This retrospective, observational chart review study aimed to determine the real-world effectiveness of common targeted systemic therapies for patients with mRCC within routine UK clinical practice. Baseline characteristics of the study population were comparable to the demographics of the UK renal cancer population in terms of sex and the proportion of patients with clear cell mRCC , however our cohort were notably younger than the average UK kidney cancer population. In this study, only 35% of patients were aged 70 and older, whereas UK statistics indicate that approximately half of newly diagnosed patients are ≥70 years old . This may be because the focus of this study was on those newly diagnosed with mRCC (as opposed to non-metastatic RCC) and was limited to patients treated with targeted systemic therapies.
During the study period (2008–2015), NICE technical advisory guidance outlined recommendations for sunitinib (TA169) and pazopanib (TA215) at first line from 2009 and 2011 respectively, and for everolimus (TA219) and axitinib (TA333) at second line from 2011 and 2015 respectively . Treatment pathways agreed by NICE indicate that approved 2LOT therapies are also used for 3LOT . Data were analysed in this study to align with the NICE pathways for advanced and/or metastatic RCC, therefore the received treatments were consistent with NICE-recommended systemic therapies. The majority of patients in this study received sunitinib or pazopanib at 1LOT (98.5%) and everolimus and axitinib at 2LOT (99.0%) and 3LOT (94.4%).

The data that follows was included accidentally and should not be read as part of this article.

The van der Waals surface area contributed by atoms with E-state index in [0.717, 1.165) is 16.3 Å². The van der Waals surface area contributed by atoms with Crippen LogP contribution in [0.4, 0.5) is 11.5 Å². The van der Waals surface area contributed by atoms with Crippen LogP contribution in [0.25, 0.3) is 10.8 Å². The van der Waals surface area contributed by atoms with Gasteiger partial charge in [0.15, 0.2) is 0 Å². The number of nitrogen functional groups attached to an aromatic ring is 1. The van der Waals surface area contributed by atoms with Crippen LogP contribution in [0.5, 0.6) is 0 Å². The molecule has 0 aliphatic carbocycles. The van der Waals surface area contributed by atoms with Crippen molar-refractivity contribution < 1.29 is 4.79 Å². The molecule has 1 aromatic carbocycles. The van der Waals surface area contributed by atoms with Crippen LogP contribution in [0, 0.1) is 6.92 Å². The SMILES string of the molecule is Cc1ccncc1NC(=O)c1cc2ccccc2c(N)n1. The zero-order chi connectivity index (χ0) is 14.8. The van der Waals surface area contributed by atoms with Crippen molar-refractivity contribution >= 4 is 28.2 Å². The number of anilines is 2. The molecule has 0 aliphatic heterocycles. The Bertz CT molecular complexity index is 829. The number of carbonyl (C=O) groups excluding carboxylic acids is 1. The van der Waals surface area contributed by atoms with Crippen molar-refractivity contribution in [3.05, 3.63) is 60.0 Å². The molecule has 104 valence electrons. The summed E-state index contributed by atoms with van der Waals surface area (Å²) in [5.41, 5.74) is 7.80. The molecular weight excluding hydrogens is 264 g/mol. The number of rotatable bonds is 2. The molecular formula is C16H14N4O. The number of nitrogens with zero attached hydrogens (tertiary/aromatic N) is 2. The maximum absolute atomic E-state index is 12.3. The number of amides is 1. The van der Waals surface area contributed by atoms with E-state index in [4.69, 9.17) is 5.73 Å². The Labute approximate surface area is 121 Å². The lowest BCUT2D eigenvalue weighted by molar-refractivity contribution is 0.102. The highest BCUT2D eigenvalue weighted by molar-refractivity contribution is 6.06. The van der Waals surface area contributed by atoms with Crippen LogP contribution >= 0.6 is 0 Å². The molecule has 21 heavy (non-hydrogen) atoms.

Only 28% of 1LOT patients received a 2LOT, and only 3% of 1LOT patients received a 3LOT. Figures published more recently (2012–2016) by one of the sites involved in this study are 48 and 16% respectively , which likely reflect the lower numbers of favourable prognosis patients included in this study and an increase in available treatments over time. Indeed, since the beginning of the study period, several newer therapies for mRCC patients have been approved (i.e. tivozanib (TA512), cabozantinib (TA542) and nivolumab with ipilimumab (TA581) at 1LOT; lenvatinib with everolimus (TA498), cabozantinib (TA463), and nivolumab (TA417) at 2 + LOT) . Furthermore, no patients received a 4LOT treatment, which may reflect the fact that no fourth-line treatments have been approved by NICE, therefore limiting the therapeutic options for mRCC patients post-3LOT.